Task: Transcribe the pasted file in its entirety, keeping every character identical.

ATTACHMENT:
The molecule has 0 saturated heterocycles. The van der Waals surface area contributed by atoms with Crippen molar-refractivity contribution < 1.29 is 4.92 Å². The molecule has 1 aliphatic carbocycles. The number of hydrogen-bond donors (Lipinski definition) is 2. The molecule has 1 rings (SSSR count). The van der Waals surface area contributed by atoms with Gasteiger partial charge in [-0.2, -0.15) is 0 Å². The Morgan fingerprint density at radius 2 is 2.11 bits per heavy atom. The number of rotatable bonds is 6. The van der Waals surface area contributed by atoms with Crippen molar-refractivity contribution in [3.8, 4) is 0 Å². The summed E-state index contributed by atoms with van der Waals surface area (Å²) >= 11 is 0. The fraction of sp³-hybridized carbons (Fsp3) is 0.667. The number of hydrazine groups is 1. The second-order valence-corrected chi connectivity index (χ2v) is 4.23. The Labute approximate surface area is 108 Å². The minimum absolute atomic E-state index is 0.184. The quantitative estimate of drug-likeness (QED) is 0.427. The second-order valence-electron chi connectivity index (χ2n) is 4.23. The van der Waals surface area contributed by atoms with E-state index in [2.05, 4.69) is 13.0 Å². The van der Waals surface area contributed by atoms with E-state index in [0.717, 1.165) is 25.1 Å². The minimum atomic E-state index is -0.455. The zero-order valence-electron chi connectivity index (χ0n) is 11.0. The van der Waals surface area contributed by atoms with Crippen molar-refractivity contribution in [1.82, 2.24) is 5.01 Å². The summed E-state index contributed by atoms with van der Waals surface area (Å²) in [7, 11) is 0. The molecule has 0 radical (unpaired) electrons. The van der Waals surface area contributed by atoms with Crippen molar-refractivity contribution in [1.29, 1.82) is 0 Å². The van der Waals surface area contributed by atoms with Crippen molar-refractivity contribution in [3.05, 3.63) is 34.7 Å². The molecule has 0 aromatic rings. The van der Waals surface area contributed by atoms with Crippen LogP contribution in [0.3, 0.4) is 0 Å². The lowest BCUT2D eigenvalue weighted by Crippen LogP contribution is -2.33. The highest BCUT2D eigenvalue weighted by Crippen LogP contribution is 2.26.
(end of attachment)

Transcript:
The molecule has 0 saturated heterocycles. The van der Waals surface area contributed by atoms with Crippen molar-refractivity contribution < 1.29 is 4.92 Å². The molecule has 1 aliphatic carbocycles. The number of hydrogen-bond donors (Lipinski definition) is 2. The molecule has 1 rings (SSSR count). The van der Waals surface area contributed by atoms with Gasteiger partial charge in [-0.2, -0.15) is 0 Å². The Morgan fingerprint density at radius 2 is 2.11 bits per heavy atom. The number of rotatable bonds is 6. The van der Waals surface area contributed by atoms with Crippen molar-refractivity contribution in [3.8, 4) is 0 Å². The summed E-state index contributed by atoms with van der Waals surface area (Å²) >= 11 is 0. The fraction of sp³-hybridized carbons (Fsp3) is 0.667. The number of hydrazine groups is 1. The second-order valence-corrected chi connectivity index (χ2v) is 4.23. The Labute approximate surface area is 108 Å². The minimum absolute atomic E-state index is 0.184. The quantitative estimate of drug-likeness (QED) is 0.427. The second-order valence-electron chi connectivity index (χ2n) is 4.23. The van der Waals surface area contributed by atoms with E-state index in [2.05, 4.69) is 13.0 Å². The van der Waals surface area contributed by atoms with E-state index in [0.717, 1.165) is 25.1 Å². The minimum atomic E-state index is -0.455. The zero-order valence-electron chi connectivity index (χ0n) is 11.0. The van der Waals surface area contributed by atoms with Crippen molar-refractivity contribution in [1.82, 2.24) is 5.01 Å². The summed E-state index contributed by atoms with van der Waals surface area (Å²) in [7, 11) is 0. The molecule has 0 radical (unpaired) electrons. The van der Waals surface area contributed by atoms with Crippen molar-refractivity contribution in [1.29, 1.82) is 0 Å². The van der Waals surface area contributed by atoms with Crippen molar-refractivity contribution in [3.05, 3.63) is 34.7 Å². The molecule has 0 aromatic rings. The van der Waals surface area contributed by atoms with Crippen LogP contribution in [0.3, 0.4) is 0 Å². The lowest BCUT2D eigenvalue weighted by Crippen LogP contribution is -2.33. The highest BCUT2D eigenvalue weighted by Crippen LogP contribution is 2.26.